All good things must come to an end, but I would be remiss to leave City this Friday without stopping to express my gratitude towards everyone I encountered during my time here.
I figured it would be interesting to start by reflecting on what I was on my mind when I joined City:
Lastly, a handful of personal notes: I am a cat dad who has been dodging the landlord’s flat inspection for 4 years now and my mother is a Maine Coon breeder. Over the next months I am planning to slowly build an office collection of loose-leaf teas and maybe bring in a light board game. Otherwise, I am looking to pick up more languages over the next couple of years – Romanian and Python most likely.
The cat situation remains, I still am a happy cat dad and continue to keep the fact under wraps. The Maine Coon generations have seen many a kitten in this time too! I never made the transition to online learning with Romanian, once classroom teaching stopped but I don’t feel regret over the experience. The office collection of teas became a home-office collection, but it became one of the luxuries of working from home. It also became a cause of much laughter:
The MAfS team saw many changes since I joined in June 2019, some big and some small. As with any new role, my first weeks were spent keeping the impostor syndrome in check, made possible thanks to the incredibly welcoming colleagues. I quickly settled in and before I knew it we got through the gruelling start of term with the SEAM Pilot successfully rescued from the brink of defeat. This meant that I could once again focus on implementing the new platform as part of the Student Communications project, and then many weeks on some of my favourite agile development work in a small team with the excellent David Buckley and Kevin McGee. I was soon handed the reins to the SEAM Project, while Melanie moved to a role with the Home Office. Mandeep, Jason, Kevin, Sam left room for Mariana, Graham, John and Yusuf. The last three I saw in person essentially only while interviewing them! We got to come up with ways to bond, communicate and get our job done in completely new ways, as rapid digitisation swept our old routines. The last few months were a blur of activity, with new changes testing our collective mettle and now my departure comes hot off the heels of Keren moving back to New Zealand!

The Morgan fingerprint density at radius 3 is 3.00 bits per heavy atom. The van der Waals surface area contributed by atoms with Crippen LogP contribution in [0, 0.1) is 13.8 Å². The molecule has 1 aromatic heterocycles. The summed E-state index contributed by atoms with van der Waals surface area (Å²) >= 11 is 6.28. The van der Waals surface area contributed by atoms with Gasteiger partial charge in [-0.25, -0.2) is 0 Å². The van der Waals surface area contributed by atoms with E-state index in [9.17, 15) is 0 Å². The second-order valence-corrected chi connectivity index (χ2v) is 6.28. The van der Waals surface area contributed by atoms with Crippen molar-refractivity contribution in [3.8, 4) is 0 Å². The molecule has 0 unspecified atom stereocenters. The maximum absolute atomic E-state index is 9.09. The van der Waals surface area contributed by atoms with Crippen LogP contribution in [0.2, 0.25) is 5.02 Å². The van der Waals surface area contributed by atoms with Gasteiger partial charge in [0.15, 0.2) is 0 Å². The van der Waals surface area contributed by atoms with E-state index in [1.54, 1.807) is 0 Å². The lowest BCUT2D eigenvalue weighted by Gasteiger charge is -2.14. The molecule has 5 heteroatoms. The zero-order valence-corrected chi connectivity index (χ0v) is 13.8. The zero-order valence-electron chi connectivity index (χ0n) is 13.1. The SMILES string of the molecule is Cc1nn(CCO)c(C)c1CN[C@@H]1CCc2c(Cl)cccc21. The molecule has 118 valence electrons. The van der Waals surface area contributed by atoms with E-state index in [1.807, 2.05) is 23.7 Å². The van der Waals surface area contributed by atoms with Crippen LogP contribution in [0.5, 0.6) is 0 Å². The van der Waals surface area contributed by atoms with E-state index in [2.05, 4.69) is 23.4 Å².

As I write this, I am acutely grateful for being able to work with such excellent colleagues in the first place, then for living in a time where we could all still connect digitally when disrupted. I learned a lot from your strengths and your weaknesses, and hope you got to learn from my successes and failings.
City challenged me with many frustrations, saw me develop personally, professionally and even spiritually. I was able to take part in the City Professional Mentoring scheme and help a student reach for their goals and be a manager to an excellent reportee. City also demonstrated many examples of female leadership – my former boss, my current boss, their boss, the Senior IT suppliers on SEAM and MAfS boards, project sponsors on SEAM and M2eV, and many more – something that will remain a powerful memory for the rest of my career.
I am sure I leave my post a better person and hope the work I will be doing with Southwark Council as a Project Manager will continue to let me grow.
Thank you all!